In this case study Janet Gough, Assistant Headteacher and English Subject Leader at Cockerham Parochial School in Lancashire, explains how to use Talk for Writing techniques to embed language skills within the context of the novel Kensuke’s Kingdom.
Whatever National Curriculum comes along, teaching writing is teaching writing. Although the teaching of spelling, vocabulary, punctuation and grammar is now explicitly required in the new curriculum, it is not new. Grammar for Writing was published in 2001 and the principles behind that document still hold water. Research shows that teaching discrete exercises which are unrelated to anything else is not effective and results in children writing in a formulaic way, ticking boxes to show they have included specific features, regardless of purpose and audience. So how to embed these skills within an engaging and meaningful context?
Talk for Writing’s threefold and cumulative approach equips children with basic skills and empowers them as readers and writers. Writing skills are improved and extended by imitation, innovation and invention. Immersing children in a specific text (or genre) and teaching what they need to learn within that text can have stunning and long-lasting results with those basic skills thoroughly learned, discussed and applied.
There are many excellent novels available which lend themselves to this method – this article explores a few of the possibilities offered by Kensuke’s Kingdom by Michael Morpurgo. There are several ways to hook the children’s interest from the outset – a Google earth image locating an Indonesian island, an island collage as big as the wall, a Japanese display and food tasting, a model of a yacht … the potential to exploit this excellent story is limited only by the individual teacher’s imagination! The cold writing task (where children show what they already know about the type of writing the unit is focusing on) can be introduced by placing the children in the shoes of someone about to embark on a round-the-world expedition by boat – should they go or should they stay? The skills needed for discussion writing are varied and how they tackle this cold task will allow teachers to identify the areas the children need to work on and whole class and individual targets can be set.
Once the story has begun, extracts from the text may be adapted and used to pinpoint and illustrate the specific aspect of English to be taught, for example, pronouns can be concealed and suitable replacements discussed (see picture on left).
The possessive apostrophe can be explored using examples from the text which have been identified and suggested by the children.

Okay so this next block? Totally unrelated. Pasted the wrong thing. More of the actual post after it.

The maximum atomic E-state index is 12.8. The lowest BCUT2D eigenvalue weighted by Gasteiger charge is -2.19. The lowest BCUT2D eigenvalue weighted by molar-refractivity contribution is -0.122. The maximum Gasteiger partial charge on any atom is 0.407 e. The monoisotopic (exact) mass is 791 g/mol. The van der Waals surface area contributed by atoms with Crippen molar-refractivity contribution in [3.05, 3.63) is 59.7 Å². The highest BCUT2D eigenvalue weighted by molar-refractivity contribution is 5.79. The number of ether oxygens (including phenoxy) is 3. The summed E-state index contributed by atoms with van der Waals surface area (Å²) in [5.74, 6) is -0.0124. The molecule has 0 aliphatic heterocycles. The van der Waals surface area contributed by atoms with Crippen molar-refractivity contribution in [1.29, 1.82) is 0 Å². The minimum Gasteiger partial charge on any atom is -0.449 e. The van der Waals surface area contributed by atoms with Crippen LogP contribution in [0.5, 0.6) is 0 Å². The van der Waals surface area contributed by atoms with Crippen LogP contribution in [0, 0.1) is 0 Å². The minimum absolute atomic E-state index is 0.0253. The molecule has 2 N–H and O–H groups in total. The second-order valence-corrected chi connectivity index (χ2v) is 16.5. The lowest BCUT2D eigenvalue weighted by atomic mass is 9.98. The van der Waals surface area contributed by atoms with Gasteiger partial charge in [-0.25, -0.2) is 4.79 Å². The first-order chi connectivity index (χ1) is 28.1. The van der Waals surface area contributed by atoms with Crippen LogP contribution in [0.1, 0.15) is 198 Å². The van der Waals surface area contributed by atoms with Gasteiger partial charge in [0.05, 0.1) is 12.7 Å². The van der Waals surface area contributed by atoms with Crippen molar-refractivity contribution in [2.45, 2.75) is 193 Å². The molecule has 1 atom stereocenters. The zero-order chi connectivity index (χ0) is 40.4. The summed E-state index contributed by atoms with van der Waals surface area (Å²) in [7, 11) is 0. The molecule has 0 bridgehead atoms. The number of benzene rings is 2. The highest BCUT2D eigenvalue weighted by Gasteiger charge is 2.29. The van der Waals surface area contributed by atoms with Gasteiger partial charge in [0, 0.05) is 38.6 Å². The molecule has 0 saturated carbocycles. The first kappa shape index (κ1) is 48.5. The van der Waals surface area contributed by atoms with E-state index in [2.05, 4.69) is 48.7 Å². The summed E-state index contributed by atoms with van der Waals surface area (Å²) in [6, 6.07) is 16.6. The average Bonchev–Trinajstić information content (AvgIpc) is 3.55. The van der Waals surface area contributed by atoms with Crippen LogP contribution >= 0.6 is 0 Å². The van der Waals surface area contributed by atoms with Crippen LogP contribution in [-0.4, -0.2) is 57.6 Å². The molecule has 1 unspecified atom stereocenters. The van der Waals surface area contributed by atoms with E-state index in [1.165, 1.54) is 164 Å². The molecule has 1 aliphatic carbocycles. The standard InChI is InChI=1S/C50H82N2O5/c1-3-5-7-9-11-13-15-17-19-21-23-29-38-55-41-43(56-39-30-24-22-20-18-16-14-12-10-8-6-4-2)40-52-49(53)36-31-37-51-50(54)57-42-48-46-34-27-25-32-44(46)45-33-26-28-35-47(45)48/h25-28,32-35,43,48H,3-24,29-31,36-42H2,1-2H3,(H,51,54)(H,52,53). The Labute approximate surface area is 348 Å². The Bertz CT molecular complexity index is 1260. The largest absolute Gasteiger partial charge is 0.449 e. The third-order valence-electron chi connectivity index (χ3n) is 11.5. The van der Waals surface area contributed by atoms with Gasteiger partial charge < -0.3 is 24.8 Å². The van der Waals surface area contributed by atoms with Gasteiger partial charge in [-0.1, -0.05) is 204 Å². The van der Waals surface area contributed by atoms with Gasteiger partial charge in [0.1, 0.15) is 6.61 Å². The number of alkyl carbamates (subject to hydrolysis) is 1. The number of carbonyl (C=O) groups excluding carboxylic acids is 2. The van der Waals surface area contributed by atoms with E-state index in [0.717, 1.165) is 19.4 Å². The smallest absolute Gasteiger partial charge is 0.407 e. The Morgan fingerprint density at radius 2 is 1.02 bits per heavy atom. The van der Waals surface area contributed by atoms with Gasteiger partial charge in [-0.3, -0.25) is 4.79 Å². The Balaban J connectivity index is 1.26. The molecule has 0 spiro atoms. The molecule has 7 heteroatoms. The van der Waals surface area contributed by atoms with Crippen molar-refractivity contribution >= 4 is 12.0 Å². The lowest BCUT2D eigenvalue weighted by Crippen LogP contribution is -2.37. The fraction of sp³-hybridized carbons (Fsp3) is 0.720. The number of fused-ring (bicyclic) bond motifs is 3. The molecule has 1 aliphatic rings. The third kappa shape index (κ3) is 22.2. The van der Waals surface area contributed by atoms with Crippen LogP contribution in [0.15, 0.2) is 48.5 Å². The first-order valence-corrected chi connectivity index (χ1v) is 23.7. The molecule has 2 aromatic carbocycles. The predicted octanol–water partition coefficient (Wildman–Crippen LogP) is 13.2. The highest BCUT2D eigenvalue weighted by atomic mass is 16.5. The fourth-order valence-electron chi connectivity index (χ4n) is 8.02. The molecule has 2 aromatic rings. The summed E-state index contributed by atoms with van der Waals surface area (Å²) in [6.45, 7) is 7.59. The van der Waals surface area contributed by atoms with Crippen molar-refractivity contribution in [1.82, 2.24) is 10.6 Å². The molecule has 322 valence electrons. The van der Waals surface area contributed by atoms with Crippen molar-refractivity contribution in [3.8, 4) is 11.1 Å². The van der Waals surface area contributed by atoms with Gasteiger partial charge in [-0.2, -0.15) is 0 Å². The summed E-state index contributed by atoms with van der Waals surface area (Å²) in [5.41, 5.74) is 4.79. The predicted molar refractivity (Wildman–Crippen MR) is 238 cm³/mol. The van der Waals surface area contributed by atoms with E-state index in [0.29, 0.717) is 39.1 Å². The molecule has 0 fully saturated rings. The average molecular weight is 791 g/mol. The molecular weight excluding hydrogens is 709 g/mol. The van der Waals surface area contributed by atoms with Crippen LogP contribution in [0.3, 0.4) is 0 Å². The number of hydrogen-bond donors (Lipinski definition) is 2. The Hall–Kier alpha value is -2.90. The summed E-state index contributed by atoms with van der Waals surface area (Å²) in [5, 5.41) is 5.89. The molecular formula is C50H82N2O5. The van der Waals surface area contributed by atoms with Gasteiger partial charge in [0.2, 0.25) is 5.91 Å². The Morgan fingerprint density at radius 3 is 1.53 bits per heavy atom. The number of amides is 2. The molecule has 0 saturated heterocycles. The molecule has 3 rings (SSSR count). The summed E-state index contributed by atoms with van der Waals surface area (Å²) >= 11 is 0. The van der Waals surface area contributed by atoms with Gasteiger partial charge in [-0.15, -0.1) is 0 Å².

Sections of the text may be adapted to ensure children understand what consistent tense looks and sounds like.
Grammar warm-up games can be played using basic sentences from the text and improving them. This gives the teacher plenty of opportunities to identify children who are still grappling with understanding and guided groups can be structured to meet individual needs.
Vocabulary development is easy with a novel such as this and revisiting and using words throughout the unit of work results in children confidently using the ambitious language of the story in their own writing. This is something which seems to stay with them – often words crop up in subsequent writing later.Whilst it would not be possible or a good use of time to learn the whole story by heart, it is certainly practical to internalise short key sections, and then discuss and delve into them. A toolkit of possible ingredients for their own versions can then be co-constructed with the class. Planning and writing in partners always seems to be an effective way of starting their writing, and sharing ideas with their peers leads to plenty of ‘magpieing’. Children often love this public recognition of themselves as effective writers and it can lead to some outstanding and innovative sentence structures.
Text maps and learning sections by heart, using actions, allows the children to be marinated in the text until they are thoroughly confident with the type of writing, and eager to have a go themselves. Many children confidently adapt stories and write their own versions, but often rise to the challenge of writing a completely new version.
I have taught this unit of work on a number of occasions to Years 5 and 6 and I am always overwhelmed by the success of using these techniques. They turn reluctant writers who lack basic skills into confident and competent children who enjoy writing. These are just a few ideas that this novel offers; there are many more. The story links well to cross curricular writing in history, geography and science and art work can be inspired by the work of Hokusai, mentioned many times throughout the book. The full unit of work can be downloaded from http://www.teacher-of-primary.co.uk.